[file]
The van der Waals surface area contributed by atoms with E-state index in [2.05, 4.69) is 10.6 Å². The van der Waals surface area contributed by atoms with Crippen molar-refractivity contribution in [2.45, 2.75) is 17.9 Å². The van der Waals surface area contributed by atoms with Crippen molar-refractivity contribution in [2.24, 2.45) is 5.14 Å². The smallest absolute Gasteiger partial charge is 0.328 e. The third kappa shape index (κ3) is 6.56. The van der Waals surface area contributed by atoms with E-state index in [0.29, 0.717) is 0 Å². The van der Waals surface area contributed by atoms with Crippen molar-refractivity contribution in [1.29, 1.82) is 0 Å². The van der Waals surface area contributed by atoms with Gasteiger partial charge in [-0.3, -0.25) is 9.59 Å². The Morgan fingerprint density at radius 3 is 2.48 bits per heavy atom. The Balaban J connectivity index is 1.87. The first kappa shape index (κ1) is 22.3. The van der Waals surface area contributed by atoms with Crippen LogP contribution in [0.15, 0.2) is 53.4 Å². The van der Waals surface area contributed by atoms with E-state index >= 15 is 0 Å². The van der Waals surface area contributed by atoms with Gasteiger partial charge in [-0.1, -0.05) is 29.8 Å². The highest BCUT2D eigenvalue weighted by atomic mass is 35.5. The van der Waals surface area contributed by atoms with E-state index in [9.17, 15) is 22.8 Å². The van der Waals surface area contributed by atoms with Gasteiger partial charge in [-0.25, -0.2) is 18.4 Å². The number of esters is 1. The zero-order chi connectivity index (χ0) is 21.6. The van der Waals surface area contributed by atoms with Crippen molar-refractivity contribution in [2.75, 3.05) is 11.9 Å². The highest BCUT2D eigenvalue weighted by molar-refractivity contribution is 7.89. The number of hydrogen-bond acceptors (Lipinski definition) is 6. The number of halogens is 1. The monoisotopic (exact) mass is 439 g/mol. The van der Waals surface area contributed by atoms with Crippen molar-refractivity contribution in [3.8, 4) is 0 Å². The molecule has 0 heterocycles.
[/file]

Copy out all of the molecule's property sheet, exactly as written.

The van der Waals surface area contributed by atoms with E-state index in [2.05, 4.69) is 10.6 Å². The van der Waals surface area contributed by atoms with Crippen molar-refractivity contribution in [2.45, 2.75) is 17.9 Å². The van der Waals surface area contributed by atoms with Crippen molar-refractivity contribution in [2.24, 2.45) is 5.14 Å². The smallest absolute Gasteiger partial charge is 0.328 e. The third kappa shape index (κ3) is 6.56. The van der Waals surface area contributed by atoms with E-state index in [0.29, 0.717) is 0 Å². The van der Waals surface area contributed by atoms with Crippen molar-refractivity contribution in [1.29, 1.82) is 0 Å². The van der Waals surface area contributed by atoms with Gasteiger partial charge in [-0.3, -0.25) is 9.59 Å². The Morgan fingerprint density at radius 3 is 2.48 bits per heavy atom. The Balaban J connectivity index is 1.87. The first kappa shape index (κ1) is 22.3. The van der Waals surface area contributed by atoms with Crippen LogP contribution in [0.15, 0.2) is 53.4 Å². The van der Waals surface area contributed by atoms with E-state index >= 15 is 0 Å². The van der Waals surface area contributed by atoms with Gasteiger partial charge in [-0.1, -0.05) is 29.8 Å². The highest BCUT2D eigenvalue weighted by atomic mass is 35.5. The van der Waals surface area contributed by atoms with E-state index in [9.17, 15) is 22.8 Å². The van der Waals surface area contributed by atoms with Gasteiger partial charge in [-0.25, -0.2) is 18.4 Å². The number of esters is 1. The zero-order chi connectivity index (χ0) is 21.6. The van der Waals surface area contributed by atoms with Crippen molar-refractivity contribution in [2.75, 3.05) is 11.9 Å². The highest BCUT2D eigenvalue weighted by molar-refractivity contribution is 7.89. The number of hydrogen-bond acceptors (Lipinski definition) is 6. The number of halogens is 1. The monoisotopic (exact) mass is 439 g/mol. The van der Waals surface area contributed by atoms with Crippen molar-refractivity contribution in [3.8, 4) is 0 Å². The molecule has 0 heterocycles.